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Prohibitions Relating to Dogs in a Breed-Specific Manner – H.B. 297

H.B. 297 introduced on Dec. 18th, 2019 by Representative Ron Hicks

  • Bill Summary: H.B. 297 specifies that the General Assembly occupies and preempts the entire field of legislation touching in any way the control or regulation of specific breeds of dogs. However, a village, town, city, or county can still prohibit dogs from running at large or to further control or regulate dogs within its boundaries so long as the ordinance, order, policy, or regulation is not breed specific.

  • What This Bill Does: H.B. 297 would end breed specific legislation (BSL) statewide. Across the country, entire communities ban or restrict dogs because of their breed or perceived breed. Breed-based policies are not founded on science or credible data, but on myths and misinformation surrounding different breeds. Their impact on dogs, families and animal shelters, however, is heart-breakingly real. Breed bans and restrictions force dogs out of homes and into shelters, taking up kennel space and resources that could be used for animals who are truly homeless.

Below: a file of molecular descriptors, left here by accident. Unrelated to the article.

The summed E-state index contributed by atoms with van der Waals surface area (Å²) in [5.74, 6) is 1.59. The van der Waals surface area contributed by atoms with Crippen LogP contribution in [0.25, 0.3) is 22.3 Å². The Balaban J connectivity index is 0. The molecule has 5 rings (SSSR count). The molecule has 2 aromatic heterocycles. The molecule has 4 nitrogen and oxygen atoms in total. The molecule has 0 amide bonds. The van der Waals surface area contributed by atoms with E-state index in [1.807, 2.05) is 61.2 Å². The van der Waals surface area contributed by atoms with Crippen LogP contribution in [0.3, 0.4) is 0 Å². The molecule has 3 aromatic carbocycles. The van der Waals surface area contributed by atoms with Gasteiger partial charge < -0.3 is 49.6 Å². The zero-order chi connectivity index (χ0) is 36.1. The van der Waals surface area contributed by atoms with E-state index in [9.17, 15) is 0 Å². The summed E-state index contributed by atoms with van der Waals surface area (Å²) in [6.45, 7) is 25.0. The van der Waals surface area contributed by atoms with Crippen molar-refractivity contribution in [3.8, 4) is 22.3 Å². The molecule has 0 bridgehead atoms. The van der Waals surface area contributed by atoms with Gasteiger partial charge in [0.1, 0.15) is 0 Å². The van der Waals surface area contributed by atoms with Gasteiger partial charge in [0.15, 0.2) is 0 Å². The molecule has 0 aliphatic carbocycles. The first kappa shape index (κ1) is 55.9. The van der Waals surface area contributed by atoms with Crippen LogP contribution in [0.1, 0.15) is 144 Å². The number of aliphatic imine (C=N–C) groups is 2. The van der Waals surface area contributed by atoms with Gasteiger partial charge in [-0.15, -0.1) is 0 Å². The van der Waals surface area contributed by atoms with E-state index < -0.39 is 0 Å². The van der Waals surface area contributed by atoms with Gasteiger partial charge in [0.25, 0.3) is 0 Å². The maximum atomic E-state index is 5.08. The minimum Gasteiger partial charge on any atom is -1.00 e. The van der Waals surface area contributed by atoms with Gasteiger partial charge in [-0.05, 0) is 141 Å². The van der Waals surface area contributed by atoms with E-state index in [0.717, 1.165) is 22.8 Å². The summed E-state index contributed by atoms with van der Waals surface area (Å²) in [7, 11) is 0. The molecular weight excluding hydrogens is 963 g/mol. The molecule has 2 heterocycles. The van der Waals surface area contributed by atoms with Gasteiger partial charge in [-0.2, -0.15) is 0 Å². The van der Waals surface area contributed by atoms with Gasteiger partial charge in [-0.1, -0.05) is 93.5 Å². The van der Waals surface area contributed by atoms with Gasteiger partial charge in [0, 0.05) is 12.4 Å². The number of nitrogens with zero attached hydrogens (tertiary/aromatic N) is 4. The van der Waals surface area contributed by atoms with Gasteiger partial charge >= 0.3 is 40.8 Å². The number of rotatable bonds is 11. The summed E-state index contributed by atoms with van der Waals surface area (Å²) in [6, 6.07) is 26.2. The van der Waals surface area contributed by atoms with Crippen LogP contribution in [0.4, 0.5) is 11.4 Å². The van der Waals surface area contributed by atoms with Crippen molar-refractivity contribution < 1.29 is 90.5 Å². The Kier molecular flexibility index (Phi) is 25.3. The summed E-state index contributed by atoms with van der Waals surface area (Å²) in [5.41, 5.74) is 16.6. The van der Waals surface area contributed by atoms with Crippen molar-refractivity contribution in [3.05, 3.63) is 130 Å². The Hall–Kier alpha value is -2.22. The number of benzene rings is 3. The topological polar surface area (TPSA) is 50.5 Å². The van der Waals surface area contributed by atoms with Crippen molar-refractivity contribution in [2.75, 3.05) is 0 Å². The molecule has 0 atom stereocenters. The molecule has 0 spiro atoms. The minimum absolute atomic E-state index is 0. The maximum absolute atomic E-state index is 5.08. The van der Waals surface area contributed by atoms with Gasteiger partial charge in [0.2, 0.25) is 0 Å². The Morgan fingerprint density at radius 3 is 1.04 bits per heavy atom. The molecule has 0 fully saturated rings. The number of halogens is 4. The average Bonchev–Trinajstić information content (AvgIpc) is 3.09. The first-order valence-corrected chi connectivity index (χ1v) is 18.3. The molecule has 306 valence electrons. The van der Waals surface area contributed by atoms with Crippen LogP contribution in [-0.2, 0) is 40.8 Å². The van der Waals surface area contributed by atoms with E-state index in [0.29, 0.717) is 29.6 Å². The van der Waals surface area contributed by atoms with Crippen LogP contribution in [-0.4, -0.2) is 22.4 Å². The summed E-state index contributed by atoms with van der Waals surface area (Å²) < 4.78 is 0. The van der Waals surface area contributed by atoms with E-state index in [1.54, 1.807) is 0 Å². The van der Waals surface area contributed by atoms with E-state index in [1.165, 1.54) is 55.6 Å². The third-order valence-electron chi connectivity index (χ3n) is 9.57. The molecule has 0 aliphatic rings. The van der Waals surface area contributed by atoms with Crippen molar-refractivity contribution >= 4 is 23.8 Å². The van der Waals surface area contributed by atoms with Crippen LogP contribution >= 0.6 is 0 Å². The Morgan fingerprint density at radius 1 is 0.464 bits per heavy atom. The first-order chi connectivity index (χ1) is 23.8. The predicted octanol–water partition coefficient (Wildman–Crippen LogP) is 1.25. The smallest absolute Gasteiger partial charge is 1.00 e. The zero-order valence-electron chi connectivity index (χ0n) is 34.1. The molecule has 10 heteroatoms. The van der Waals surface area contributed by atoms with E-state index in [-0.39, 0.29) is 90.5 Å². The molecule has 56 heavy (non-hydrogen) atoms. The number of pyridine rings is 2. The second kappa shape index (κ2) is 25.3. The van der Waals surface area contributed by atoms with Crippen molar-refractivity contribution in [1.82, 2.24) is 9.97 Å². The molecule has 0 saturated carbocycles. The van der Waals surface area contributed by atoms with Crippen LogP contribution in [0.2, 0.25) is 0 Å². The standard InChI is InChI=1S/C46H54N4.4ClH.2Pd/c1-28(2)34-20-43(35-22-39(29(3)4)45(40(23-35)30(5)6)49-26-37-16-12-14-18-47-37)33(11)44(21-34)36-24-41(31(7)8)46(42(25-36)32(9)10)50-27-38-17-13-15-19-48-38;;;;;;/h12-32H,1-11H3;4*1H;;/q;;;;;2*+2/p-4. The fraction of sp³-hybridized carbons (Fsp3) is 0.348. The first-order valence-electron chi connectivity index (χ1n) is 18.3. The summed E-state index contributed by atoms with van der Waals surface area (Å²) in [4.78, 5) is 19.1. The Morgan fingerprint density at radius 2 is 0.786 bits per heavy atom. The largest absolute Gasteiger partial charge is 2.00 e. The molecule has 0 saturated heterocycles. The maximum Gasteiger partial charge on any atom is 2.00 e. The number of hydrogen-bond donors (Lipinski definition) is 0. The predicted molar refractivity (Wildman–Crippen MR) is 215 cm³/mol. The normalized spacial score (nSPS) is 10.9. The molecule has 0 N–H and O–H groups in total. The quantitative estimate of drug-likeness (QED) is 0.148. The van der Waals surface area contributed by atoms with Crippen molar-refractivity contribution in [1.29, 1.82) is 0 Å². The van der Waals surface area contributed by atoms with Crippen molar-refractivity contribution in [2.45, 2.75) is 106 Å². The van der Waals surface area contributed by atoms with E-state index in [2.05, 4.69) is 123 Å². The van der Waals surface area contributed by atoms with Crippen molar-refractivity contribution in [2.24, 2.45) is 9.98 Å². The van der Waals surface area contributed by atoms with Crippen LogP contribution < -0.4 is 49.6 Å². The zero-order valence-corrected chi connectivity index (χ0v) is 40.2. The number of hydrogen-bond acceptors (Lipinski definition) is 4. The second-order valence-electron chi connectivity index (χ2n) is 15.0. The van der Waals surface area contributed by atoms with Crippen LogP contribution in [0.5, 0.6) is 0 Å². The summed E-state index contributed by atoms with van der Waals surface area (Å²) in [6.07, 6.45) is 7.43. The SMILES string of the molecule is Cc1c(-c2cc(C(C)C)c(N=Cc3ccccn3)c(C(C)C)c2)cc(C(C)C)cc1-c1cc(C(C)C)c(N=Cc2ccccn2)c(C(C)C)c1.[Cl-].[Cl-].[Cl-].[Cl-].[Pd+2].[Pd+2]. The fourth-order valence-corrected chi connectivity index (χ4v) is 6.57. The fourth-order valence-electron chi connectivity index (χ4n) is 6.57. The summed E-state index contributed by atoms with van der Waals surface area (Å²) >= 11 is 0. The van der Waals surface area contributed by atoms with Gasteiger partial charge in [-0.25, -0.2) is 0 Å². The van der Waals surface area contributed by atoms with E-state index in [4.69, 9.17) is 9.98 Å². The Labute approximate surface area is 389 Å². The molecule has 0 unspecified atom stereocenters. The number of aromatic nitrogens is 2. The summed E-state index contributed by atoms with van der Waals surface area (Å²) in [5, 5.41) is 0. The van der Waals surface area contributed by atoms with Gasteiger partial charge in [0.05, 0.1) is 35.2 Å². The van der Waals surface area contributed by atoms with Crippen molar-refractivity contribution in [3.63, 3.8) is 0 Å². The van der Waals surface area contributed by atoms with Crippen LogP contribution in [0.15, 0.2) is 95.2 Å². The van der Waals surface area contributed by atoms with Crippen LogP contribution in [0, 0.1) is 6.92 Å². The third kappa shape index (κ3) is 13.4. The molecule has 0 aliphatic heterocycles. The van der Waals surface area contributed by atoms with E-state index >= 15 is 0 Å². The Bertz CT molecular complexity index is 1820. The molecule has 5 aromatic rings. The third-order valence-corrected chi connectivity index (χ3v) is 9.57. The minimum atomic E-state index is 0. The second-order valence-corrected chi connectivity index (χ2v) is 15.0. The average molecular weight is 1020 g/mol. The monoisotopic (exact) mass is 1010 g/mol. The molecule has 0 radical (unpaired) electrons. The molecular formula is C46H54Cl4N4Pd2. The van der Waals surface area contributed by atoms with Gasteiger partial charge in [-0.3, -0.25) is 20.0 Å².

• Please Support: BSL laws are typically very difficult to enforce, given that many dogs are mixed breeds and are not readily classed by breed type. In fact, there is no breed known as a pit bull, and many pit-bull type dogs are of mixed lineage. BSL is a burden to the taxpayer and Missouri animal shelters and rescues and result in euthanasia of thousands of dogs a year that could otherwise be placed into a caring home.

  • On April 2nd, Liberty, Missouri voted to repeal BSL legislation in their city.

  • In 2018, Springfield, Missouri voted to repeal their BSL legislation.


Please take a moment to call your representative; you can look up your legislator’s information and phone number here.

Use the script below if you’re not sure what to say.

"Hi, my name is ________ and I'm a constituent in your district. I'm reaching out to you today to ask that you vote YES on HB 297, a bill to end breed specific legislation statewide. BSL has been proven at being ineffective at preventing dog bites or other dangerous encounters. These provisions are also very costly to and difficult to enforce. As a result, BSL laws are a burden to the taxpayer, like me, and result in the euthanasia of thousands of dogs a year that could otherwise be placed into loving and caring homes. As your constituent, I ask that you support ending BSL and vote YES on HB 297. Thank you."